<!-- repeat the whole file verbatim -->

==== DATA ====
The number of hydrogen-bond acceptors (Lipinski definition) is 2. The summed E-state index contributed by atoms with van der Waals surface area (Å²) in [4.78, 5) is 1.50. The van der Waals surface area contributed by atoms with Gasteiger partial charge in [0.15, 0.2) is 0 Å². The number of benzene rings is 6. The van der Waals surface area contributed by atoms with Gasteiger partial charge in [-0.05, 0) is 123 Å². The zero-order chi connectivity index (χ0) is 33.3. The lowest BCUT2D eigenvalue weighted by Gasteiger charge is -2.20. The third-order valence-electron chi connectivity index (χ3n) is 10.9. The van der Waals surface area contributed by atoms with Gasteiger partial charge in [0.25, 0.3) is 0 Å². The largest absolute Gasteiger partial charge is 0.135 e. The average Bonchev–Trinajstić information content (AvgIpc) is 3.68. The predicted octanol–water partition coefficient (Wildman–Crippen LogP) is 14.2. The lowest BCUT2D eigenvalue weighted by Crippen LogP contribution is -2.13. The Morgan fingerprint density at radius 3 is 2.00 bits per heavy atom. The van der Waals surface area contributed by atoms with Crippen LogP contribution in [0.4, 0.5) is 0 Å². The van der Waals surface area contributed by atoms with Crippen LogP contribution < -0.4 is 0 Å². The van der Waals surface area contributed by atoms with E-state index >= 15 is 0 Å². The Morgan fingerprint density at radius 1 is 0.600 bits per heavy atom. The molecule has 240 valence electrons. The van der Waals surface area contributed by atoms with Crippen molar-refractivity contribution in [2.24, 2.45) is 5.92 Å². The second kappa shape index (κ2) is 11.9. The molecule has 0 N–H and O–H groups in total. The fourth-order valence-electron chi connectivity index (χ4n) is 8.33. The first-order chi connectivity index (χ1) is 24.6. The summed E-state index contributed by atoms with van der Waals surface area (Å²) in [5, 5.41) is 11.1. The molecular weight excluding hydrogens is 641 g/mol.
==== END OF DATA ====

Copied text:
The number of hydrogen-bond acceptors (Lipinski definition) is 2. The summed E-state index contributed by atoms with van der Waals surface area (Å²) in [4.78, 5) is 1.50. The van der Waals surface area contributed by atoms with Gasteiger partial charge in [0.15, 0.2) is 0 Å². The number of benzene rings is 6. The van der Waals surface area contributed by atoms with Gasteiger partial charge in [-0.05, 0) is 123 Å². The zero-order chi connectivity index (χ0) is 33.3. The lowest BCUT2D eigenvalue weighted by Gasteiger charge is -2.20. The third-order valence-electron chi connectivity index (χ3n) is 10.9. The van der Waals surface area contributed by atoms with Gasteiger partial charge in [0.25, 0.3) is 0 Å². The largest absolute Gasteiger partial charge is 0.135 e. The average Bonchev–Trinajstić information content (AvgIpc) is 3.68. The predicted octanol–water partition coefficient (Wildman–Crippen LogP) is 14.2. The lowest BCUT2D eigenvalue weighted by Crippen LogP contribution is -2.13. The Morgan fingerprint density at radius 3 is 2.00 bits per heavy atom. The van der Waals surface area contributed by atoms with Crippen LogP contribution in [0.4, 0.5) is 0 Å². The van der Waals surface area contributed by atoms with Crippen LogP contribution < -0.4 is 0 Å². The van der Waals surface area contributed by atoms with E-state index >= 15 is 0 Å². The Morgan fingerprint density at radius 1 is 0.600 bits per heavy atom. The molecule has 240 valence electrons. The van der Waals surface area contributed by atoms with Crippen molar-refractivity contribution in [2.24, 2.45) is 5.92 Å². The second kappa shape index (κ2) is 11.9. The molecule has 0 N–H and O–H groups in total. The fourth-order valence-electron chi connectivity index (χ4n) is 8.33. The first-order chi connectivity index (χ1) is 24.6. The summed E-state index contributed by atoms with van der Waals surface area (Å²) in [5, 5.41) is 11.1. The molecular weight excluding hydrogens is 641 g/mol.